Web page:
Representing 'al-Fil' [The Elephant]

By Khaled Malas
Submitted to Session P4862 (The Beast in Image, Text and Politics, 2017 Annual Meeting
Art/Art Hist
All Middle East; Indian Ocean Region;
LCD Projector without Audio;
The siege of al-Fil [The Elephant], recounted in Qur’an 105, presents a cornucopia of encounters between marvelous strangers (beasts and foreign peoples) upon a holy land. It is spectacularly rendered in a manuscript illustration, today in the Special Collection of Oriental Manuscripts of the University of Saint Andrews (Ms. 32O). This Persian language manuscript, a compilation of two books translated from Arabic on the wonders of creation, was probably illustrated in India in the late seventeenth century. The illustration of the battle is organized concentrically, centering around a black square which we recognize as the Ka‘aba within a monumental Persianate mosque. Circumambulating around the mosque are eight elephants, their gaze fixedly upon the Ka‘aba. The elephants are surrounded by birds, some of them translucent rendering them particularly other-worldly.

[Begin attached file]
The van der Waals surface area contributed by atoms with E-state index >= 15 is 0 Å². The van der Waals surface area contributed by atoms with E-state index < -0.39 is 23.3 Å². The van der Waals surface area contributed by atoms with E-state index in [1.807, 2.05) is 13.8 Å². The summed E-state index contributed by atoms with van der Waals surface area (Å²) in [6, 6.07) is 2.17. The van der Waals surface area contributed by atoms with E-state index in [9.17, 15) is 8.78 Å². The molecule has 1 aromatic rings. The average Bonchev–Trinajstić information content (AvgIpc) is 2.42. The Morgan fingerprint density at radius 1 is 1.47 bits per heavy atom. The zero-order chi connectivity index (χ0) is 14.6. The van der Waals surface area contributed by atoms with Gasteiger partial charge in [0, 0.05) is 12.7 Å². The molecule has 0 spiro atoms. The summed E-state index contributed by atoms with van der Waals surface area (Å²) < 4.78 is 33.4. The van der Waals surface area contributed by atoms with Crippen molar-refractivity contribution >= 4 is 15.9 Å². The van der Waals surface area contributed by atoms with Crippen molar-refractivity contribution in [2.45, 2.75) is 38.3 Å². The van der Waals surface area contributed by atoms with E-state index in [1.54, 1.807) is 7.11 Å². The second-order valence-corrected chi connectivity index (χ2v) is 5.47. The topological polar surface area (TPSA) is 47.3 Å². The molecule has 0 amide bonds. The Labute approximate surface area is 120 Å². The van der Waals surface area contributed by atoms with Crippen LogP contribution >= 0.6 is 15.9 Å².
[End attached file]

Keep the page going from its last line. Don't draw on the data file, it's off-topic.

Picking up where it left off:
Surat ‘Al-Fil’ represents a telling episode in the history of Pre-Islamic Arabia, and in the history of the Ka‘aba as a building and as a central image in the Islamic faith. With the sole exception of the Elephant all recognizable land animals in the Qur’an are native to the varied geographies of the Peninsula. The Elephant’s exceptional nature is central for its operation as a marvelous animal, destabilizing meanings and assumptions. The Elephant illustration from this manuscript potentially invites the viewer to reflect upon meanings of devotion and obedience to the divine sovereign whilst simultaneously evoking the horrible consequences and high penalty of apostasy.